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Page:Popular Science Monthly Volume 38.djvu/167

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greater profit, then more perfect plans were made, and higher furnaces, having greater capacity and more solid walls, were constructed."

The reverberatory furnace had been employed in Europe from the earliest times for the melting of brass and other metals; and for heating them dry wood was the usual fuel. Benvenuto Cellini (about 1547) erected such a furnace for melting the bronze for his statue of Perseus; and he expressly states that he commenced the melting with "pine wood, which, because of the oiliness of the resinous matter that oozes from the pine tree, and that my furnace was admirably well made, burned at such a rate, that I was continually obliged to run to and fro, which greatly fatigued me"; and, after describing various troubles in getting the metal melted, he finally completes that operation by the use of "a load of young oak, which had been above a year in drying."

From a French work on the construction of artillery[1] we take Fig. 4, which is a very spirited illustration of a reverberatory furnace at the moment when the metal is being tapped into the molds. In this figure A is the furnace; B, the furnace-doors, which are made of iron; C, chimneys of the furnace; D, firehole; E, frame of carpentry above the pit, to which is attached the pulleys and other tackle which serve to lower the molds into the pit and remove the castings made; F, pit (made in the earth), in which the molds are placed; G, "runners" with "gates" for the metal; H, workmen who split the wood and carry it to the furnace; I, workman who throws the wood into the fire: the wood falls upon a grate which is at the bottom of the fire-box, three feet or more below the part of the furnace containing the metal; K, cover, or paddle of iron, for closing the mouth of the fire-box; L, workmen who raise the furnace-doors by means of a lever; M, lever for raising furnace-doors; N, workmen who stir the melted metal with poles of wood, and who remove the slag and refuse metal with tools called "rabbles"; O, the master founder, with the tapping-bar, opening the hole by which the metal is discharged into the "runners"; around him stand a group of interested visitors. After this description we are told that "the furnace at Douay contains sixty thousand pounds of metal." This would not be regarded as a small furnace even now.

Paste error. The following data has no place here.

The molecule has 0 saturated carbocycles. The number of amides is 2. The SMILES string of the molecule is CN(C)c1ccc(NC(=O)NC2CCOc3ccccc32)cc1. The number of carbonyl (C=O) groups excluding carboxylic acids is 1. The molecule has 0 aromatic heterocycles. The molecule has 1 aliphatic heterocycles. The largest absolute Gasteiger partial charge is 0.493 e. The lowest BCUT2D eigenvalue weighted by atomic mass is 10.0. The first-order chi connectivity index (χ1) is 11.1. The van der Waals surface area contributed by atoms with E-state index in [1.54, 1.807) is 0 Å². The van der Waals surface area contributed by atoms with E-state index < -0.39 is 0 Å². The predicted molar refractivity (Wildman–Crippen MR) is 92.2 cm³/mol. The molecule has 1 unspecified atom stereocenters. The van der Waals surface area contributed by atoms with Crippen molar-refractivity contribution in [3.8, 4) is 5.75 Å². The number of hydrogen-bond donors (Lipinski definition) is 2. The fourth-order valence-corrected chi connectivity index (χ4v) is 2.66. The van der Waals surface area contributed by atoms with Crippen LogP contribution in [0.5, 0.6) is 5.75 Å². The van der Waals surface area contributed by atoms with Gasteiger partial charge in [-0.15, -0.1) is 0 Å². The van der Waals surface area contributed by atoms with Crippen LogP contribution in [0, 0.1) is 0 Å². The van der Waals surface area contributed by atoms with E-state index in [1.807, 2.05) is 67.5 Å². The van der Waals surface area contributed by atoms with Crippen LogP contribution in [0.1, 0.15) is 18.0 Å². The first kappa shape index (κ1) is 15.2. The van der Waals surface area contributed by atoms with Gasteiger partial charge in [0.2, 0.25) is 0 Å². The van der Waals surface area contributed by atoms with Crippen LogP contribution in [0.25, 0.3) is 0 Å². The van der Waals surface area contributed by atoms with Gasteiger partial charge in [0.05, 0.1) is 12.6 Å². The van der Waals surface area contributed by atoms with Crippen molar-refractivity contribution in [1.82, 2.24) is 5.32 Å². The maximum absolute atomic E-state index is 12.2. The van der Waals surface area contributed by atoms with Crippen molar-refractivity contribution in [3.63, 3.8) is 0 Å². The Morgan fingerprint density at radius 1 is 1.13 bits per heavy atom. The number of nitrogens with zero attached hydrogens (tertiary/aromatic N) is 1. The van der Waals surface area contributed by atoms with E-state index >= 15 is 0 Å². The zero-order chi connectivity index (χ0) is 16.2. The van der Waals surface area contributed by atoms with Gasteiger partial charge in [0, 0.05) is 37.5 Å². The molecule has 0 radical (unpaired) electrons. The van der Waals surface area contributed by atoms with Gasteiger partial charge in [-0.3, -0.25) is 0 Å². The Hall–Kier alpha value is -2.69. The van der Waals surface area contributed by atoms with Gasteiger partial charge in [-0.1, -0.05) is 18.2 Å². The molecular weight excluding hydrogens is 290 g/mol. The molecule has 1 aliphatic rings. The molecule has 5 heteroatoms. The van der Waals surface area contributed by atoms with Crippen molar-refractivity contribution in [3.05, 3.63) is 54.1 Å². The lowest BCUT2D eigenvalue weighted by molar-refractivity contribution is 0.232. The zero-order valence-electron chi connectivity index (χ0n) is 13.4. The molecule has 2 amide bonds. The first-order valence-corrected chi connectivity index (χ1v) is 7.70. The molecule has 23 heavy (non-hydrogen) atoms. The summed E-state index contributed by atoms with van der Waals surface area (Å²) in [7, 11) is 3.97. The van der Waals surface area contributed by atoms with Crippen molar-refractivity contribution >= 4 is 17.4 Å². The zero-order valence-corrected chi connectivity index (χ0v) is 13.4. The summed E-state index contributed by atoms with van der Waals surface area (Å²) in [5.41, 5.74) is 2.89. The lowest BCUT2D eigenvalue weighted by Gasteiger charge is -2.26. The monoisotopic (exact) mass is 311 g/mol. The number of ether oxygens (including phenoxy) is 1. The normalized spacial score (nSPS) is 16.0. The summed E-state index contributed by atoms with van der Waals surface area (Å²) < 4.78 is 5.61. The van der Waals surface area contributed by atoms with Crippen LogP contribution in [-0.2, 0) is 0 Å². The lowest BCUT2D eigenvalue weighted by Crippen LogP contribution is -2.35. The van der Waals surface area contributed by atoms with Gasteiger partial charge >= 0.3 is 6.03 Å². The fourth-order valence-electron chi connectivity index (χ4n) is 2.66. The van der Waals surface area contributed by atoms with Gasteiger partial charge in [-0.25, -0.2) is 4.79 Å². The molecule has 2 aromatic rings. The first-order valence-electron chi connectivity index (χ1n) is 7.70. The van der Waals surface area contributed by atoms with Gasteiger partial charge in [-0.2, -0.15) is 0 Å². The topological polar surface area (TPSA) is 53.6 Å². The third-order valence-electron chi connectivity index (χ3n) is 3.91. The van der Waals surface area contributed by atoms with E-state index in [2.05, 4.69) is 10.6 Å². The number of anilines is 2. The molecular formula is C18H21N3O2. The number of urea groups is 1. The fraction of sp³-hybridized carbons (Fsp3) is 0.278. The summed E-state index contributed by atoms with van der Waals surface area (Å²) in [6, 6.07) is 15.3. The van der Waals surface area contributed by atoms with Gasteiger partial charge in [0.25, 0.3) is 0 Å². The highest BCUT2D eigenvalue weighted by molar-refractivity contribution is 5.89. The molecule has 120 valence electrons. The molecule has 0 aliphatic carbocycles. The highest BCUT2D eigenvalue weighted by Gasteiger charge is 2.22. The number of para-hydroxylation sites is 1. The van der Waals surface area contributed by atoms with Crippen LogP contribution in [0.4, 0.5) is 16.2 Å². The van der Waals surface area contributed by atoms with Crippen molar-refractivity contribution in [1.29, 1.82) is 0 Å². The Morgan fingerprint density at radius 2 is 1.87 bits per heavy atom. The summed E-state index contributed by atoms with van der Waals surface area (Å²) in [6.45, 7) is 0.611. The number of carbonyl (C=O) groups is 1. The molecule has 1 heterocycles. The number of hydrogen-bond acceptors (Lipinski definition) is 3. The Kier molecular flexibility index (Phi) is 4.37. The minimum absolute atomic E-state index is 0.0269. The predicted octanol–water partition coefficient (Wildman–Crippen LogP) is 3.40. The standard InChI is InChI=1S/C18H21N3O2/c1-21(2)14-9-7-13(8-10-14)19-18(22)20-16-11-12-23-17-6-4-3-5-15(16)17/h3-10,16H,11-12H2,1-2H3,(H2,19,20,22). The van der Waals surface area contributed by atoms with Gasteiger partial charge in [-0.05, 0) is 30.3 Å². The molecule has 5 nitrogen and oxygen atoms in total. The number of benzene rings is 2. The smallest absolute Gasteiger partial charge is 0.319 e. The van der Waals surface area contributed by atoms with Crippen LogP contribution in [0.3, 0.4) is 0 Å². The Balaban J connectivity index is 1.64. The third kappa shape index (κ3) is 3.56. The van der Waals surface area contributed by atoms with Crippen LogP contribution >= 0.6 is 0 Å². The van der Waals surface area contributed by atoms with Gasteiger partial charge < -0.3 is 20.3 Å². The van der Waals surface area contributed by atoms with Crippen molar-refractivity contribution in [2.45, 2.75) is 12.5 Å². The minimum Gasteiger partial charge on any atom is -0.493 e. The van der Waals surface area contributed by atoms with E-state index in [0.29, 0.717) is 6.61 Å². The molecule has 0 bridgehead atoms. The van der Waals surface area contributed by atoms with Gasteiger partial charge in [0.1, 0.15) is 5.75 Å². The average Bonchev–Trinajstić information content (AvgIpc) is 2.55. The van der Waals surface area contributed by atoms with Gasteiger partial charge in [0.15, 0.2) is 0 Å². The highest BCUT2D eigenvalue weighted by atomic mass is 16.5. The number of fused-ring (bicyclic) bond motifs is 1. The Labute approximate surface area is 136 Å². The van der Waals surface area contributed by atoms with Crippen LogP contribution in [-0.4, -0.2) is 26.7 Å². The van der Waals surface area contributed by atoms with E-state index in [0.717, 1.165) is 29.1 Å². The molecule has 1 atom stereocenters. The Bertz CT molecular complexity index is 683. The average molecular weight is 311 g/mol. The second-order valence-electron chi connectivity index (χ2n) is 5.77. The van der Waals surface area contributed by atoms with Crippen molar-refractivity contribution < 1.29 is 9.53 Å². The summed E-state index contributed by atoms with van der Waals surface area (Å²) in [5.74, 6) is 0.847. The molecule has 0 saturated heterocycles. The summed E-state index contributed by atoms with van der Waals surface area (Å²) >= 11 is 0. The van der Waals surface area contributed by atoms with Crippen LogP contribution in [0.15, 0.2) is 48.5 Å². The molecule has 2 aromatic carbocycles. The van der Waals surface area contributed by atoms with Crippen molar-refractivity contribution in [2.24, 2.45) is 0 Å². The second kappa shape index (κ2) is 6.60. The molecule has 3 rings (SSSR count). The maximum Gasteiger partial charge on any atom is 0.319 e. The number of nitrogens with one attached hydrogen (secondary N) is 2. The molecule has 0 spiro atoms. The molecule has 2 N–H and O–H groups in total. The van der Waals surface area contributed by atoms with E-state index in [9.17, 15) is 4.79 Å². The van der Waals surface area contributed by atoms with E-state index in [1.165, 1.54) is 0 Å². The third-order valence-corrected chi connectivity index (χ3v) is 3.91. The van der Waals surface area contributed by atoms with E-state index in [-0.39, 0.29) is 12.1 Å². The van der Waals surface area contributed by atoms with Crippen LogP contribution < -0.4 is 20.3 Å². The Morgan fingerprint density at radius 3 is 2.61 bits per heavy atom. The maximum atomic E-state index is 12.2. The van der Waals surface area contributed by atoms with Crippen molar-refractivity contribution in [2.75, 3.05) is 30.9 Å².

As illustrating how the metal was taken from the early blastfurnaces for the making of "sowe iron" and castings of various kinds, we reproduce[2] Figs. 5 and 6. In Fig. 5 workmen, numbered 1 and 2, are seen making an open mold of triangular crosssection in the floor of the "foundry," in which is to be cast a sow,

  1. Memoires d'Artillerie, 1647.
  2. From Recueil de Planches, sur les Sciences, les Arts Liberaux, et les Arts Méchaniques avec leur explications. A Paris, 1765.